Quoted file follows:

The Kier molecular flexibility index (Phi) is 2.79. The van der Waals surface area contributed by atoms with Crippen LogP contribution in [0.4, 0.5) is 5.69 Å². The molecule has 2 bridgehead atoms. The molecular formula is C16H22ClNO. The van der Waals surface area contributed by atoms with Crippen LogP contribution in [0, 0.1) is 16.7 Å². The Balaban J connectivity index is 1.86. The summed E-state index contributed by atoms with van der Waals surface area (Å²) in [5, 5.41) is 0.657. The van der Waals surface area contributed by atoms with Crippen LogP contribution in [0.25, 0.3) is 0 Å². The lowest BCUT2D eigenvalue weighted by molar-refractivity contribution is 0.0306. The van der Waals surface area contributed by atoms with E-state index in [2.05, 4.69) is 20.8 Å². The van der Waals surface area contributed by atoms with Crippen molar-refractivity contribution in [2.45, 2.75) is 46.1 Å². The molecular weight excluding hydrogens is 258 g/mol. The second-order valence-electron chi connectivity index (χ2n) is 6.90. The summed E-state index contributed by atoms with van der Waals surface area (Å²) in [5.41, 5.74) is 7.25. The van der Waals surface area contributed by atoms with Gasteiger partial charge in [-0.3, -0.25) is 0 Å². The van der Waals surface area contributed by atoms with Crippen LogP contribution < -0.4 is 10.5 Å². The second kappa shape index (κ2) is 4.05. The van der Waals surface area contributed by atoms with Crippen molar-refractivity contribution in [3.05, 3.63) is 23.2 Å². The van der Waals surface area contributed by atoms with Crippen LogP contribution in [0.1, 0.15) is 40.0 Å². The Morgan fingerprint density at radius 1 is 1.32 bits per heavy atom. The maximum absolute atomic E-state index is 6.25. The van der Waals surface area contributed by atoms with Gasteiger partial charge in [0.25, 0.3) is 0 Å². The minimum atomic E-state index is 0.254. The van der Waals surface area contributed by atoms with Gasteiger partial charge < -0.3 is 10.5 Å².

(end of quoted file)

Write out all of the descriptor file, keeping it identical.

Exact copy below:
The Kier molecular flexibility index (Phi) is 2.79. The van der Waals surface area contributed by atoms with Crippen LogP contribution in [0.4, 0.5) is 5.69 Å². The molecule has 2 bridgehead atoms. The molecular formula is C16H22ClNO. The van der Waals surface area contributed by atoms with Crippen LogP contribution in [0, 0.1) is 16.7 Å². The Balaban J connectivity index is 1.86. The summed E-state index contributed by atoms with van der Waals surface area (Å²) in [5, 5.41) is 0.657. The van der Waals surface area contributed by atoms with Crippen LogP contribution in [0.25, 0.3) is 0 Å². The lowest BCUT2D eigenvalue weighted by molar-refractivity contribution is 0.0306. The van der Waals surface area contributed by atoms with E-state index in [2.05, 4.69) is 20.8 Å². The van der Waals surface area contributed by atoms with Crippen molar-refractivity contribution in [2.45, 2.75) is 46.1 Å². The molecular weight excluding hydrogens is 258 g/mol. The second-order valence-electron chi connectivity index (χ2n) is 6.90. The summed E-state index contributed by atoms with van der Waals surface area (Å²) in [5.41, 5.74) is 7.25. The van der Waals surface area contributed by atoms with Gasteiger partial charge in [-0.3, -0.25) is 0 Å². The van der Waals surface area contributed by atoms with Crippen LogP contribution < -0.4 is 10.5 Å². The second kappa shape index (κ2) is 4.05. The van der Waals surface area contributed by atoms with Crippen molar-refractivity contribution in [3.05, 3.63) is 23.2 Å². The van der Waals surface area contributed by atoms with Crippen LogP contribution in [0.1, 0.15) is 40.0 Å². The Morgan fingerprint density at radius 1 is 1.32 bits per heavy atom. The maximum absolute atomic E-state index is 6.25. The van der Waals surface area contributed by atoms with Gasteiger partial charge in [0.25, 0.3) is 0 Å². The minimum atomic E-state index is 0.254. The van der Waals surface area contributed by atoms with Gasteiger partial charge < -0.3 is 10.5 Å².